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Mining In Equatorial Guinea: A Derby Played On New Grounds For Companies And The Government

For the first time, licenses have been granted for the exploration of minerals on an industrial scale in Equatorial Guinea. In addition, recently awarded oil & gas blocks EG 03 and EG 04 located onshore, on the entire coast of Equatorial Guinea’s highly populated Rio Muni coastal province.
Pablo Obama Mitogo Akele, Associate Attorney

For the first time, licenses have been granted for the exploration of minerals on an industrial scale in Equatorial Guinea. In addition, recently awarded oil & gas blocks EG 03 and EG 04 located onshore, on the entire coast of Equatorial Guinea’s highly populated Rio Muni coastal province. 

The novelty is not in the licensing, but in the location of these new blocks. Once talking about the subject with NJ Ayuk before writing this article, he made a very illustrative comment: “Doing offshore oil operations is different from carrying them on land, because the playing field doesn’t just involve the government and fields operators anymore. Local communities, the communities that own the land are now also part of the equation.” This comment helped a lot to raise the problems that communities may have and how to solve them.

Mining, and onshore activities in general, have had a very negative history in Africa. Examples include onshore oil exploitation in the Niger Delta in Nigeria, or minerals extractions in the Democratic Republic of the Congo and other West African countries such as Sierra Leone with the history of blood diamonds. Why has it happened and how to successfully manage the exploitation of minerals in Equatorial Guinea while avoiding all associated risks that other African nations have suffered from?

In this article, we propose a brief analysis of the main challenges to consider during upcoming mining and minerals activities in Equatorial Guinea and suggests the best ways to handle them considering local customs and the legal regime of the land.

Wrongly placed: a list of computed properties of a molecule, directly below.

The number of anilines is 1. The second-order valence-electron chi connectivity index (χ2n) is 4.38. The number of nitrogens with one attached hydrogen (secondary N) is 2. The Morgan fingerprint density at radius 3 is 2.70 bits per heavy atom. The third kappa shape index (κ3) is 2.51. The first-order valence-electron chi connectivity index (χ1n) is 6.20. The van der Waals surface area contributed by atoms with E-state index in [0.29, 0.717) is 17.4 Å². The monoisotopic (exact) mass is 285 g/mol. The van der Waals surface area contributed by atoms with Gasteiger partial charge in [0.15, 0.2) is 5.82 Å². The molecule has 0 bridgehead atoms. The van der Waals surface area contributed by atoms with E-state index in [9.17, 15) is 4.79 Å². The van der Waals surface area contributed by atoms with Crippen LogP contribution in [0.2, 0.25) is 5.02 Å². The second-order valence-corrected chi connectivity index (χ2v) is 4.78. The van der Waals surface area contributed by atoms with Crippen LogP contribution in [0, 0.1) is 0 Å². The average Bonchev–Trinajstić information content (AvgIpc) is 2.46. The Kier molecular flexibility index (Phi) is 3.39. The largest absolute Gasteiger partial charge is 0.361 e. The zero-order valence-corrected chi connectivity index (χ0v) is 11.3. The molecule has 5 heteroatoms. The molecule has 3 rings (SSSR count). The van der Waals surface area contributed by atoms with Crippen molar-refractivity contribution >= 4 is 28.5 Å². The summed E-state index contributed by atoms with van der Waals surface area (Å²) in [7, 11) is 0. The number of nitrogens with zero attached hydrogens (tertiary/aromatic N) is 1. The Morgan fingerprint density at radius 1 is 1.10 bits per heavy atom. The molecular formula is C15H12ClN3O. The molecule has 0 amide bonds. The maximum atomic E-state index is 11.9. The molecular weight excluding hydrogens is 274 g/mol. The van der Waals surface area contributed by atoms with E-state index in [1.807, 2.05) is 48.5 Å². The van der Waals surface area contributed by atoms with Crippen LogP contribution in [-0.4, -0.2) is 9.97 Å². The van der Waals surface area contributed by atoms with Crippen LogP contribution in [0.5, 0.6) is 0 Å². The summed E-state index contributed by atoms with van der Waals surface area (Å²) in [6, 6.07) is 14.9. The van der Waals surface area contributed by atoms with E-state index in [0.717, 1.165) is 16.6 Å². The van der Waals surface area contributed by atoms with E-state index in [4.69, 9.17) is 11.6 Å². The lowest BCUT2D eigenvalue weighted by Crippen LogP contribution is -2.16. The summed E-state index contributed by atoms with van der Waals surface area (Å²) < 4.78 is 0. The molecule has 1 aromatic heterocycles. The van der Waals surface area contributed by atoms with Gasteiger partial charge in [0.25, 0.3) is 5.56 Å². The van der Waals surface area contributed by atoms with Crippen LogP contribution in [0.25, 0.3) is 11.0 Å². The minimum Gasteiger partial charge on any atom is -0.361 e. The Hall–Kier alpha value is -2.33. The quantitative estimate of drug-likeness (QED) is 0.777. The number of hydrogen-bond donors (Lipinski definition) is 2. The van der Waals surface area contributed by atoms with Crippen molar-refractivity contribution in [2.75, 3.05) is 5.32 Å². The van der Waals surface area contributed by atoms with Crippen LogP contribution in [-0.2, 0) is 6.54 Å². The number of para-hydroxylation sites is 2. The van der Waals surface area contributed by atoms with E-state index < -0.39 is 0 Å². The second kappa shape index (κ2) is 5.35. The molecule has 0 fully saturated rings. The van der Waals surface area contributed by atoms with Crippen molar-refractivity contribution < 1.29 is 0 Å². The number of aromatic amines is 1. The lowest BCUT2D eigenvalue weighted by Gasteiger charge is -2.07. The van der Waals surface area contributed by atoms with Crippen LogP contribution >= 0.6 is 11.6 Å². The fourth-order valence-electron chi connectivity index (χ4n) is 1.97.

Land ownership in Equatorial Guinea

One of the main problems that can affect mining activities obviously relates to land ownership.

The ownership of land includes the use, enjoyment and control over the surface, the subsoil and the airspace that covers them up to the limit established by law. In the case of minerals, the subsoil and the surface will be very relevant. Other problems affect the ownership of the minerals themselves and the environment, or even the way in which the benefits of the operations are shared. The division of land in Equatorial Guinea involves local communities by law, so it is very interesting before knowing how the land is distributed and why. 

Let’s first attempt to summarise as much as we can the historical background. During colonisation, land was generally owned by white settlers and a small number of “emancipated” indigenous people. When the country gained independence, most of the land was confiscated by the first government. In 1984, five years after the fall of the first government, the current government issued a decree inviting settlers who had land in Equatorial Guinea and had lost them without legal cause to come to Equatorial Guinea to recover them. This decision was unprecedented. The government wanted to return the land to the settlers – the reasons behind that decision were economically very strategic. Some came and recovered them, but not all did. The decree established a period to do so, and when the time was up, the government issued another decree declaring the land that had not been recovered as abandoned and transferred to the State. 

In 2009, the government approved Law 4/2009 of May 18 on the land ownership regime in Equatorial Guinea, which is still in force today. This law distributes the land in three parts: 1. Land that is public property of the State, which includes protected areas, rivers and all the spaces that the government cannot grant to private entities; 2. Land privately-owned by the State, which it may transfer or sell to private companies; and finally, 3. Traditional land ownership, under which if you belong to a tribe in Equatorial Guinea, you should probably have a land space, and if you don’t know about it, ask your grandparents. Equatoguineans all have a property thanks to the 2009 law. It is on this third regime that we are going to focus. What is traditional land ownership?